I wanted to see how cheap I could build a working geothermal system. I had heard a lot about how expensive these systems could be, so I did some research into how these systems work and decided to give it a try.
You can find lots of information about geothermal systems by searching the web. I found an instructable where someone used the temperature of their well water to cool their house. It made me think " If I could tap into this temperature difference in a closed loop system it could be useful " so I started digging.
Step 1: Digging Your Hole
Digging a hole like this can be very dangerous. People die in small hole collapses everyday. Even if you have been trained to dig holes like this bad things can happen. Do not dig a hole like this, in most places a four foot trench would be fine.
To get the full benefit from geothermal properties do some research on your area to find the best depth for your zone. Four feet would have been fine for my area, but I wanted to try out a theory I had and by the time I got to eight feet , I had two feet of cool water in the bottom of my hole. Water makes a pretty good heat exchanger and because I live on an island I hit water pretty quick. This lead me to the decision of setting my loop in such an unconventional manner.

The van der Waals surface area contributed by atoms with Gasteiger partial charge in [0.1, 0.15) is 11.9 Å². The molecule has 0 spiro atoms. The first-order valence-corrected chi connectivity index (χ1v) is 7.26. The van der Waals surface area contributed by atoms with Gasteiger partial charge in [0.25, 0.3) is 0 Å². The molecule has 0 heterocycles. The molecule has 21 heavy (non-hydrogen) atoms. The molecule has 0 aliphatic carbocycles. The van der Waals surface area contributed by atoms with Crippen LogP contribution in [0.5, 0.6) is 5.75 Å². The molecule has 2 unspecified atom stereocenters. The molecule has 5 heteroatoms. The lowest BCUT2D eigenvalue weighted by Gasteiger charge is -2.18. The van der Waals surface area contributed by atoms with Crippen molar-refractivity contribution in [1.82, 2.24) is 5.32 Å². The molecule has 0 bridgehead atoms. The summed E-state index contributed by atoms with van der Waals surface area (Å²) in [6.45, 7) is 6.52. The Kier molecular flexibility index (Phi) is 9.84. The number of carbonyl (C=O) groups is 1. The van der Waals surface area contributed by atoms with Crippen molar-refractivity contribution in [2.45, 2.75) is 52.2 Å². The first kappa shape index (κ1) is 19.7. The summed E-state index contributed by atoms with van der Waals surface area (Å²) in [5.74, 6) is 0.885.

Do not try this at home.
Step 2: Your Loop
For my loop I wanted to use the cheapest pipe I could find. It turns out, you can find this type of pipe at any home improvement store for only 10 cents a foot. Plastic may not be the best heat exchanger but with a slow enough pump 200 feet of it should do nicely. If I had some help digging or a backhoe I would have probably gone with 2000 feet, but it's just me and this is just an experiment.
Step 3: Piped Up
After your loop is in you can attach your pump and heat exchanger and start playing with it.
For my pump I used a fuel pump from a 90s model honda civic.
For my heat exchanger I used an after market radiator from a 90s model honda civic.
And for my air handler I used a stock radiator from the same 90s model honda civic.
The system runs on 12v and you can hear the water trickling through it as it gets cold.
And remember, every dime you save doing something sustainable, is money you can spend elsewhere to make the economy strong again.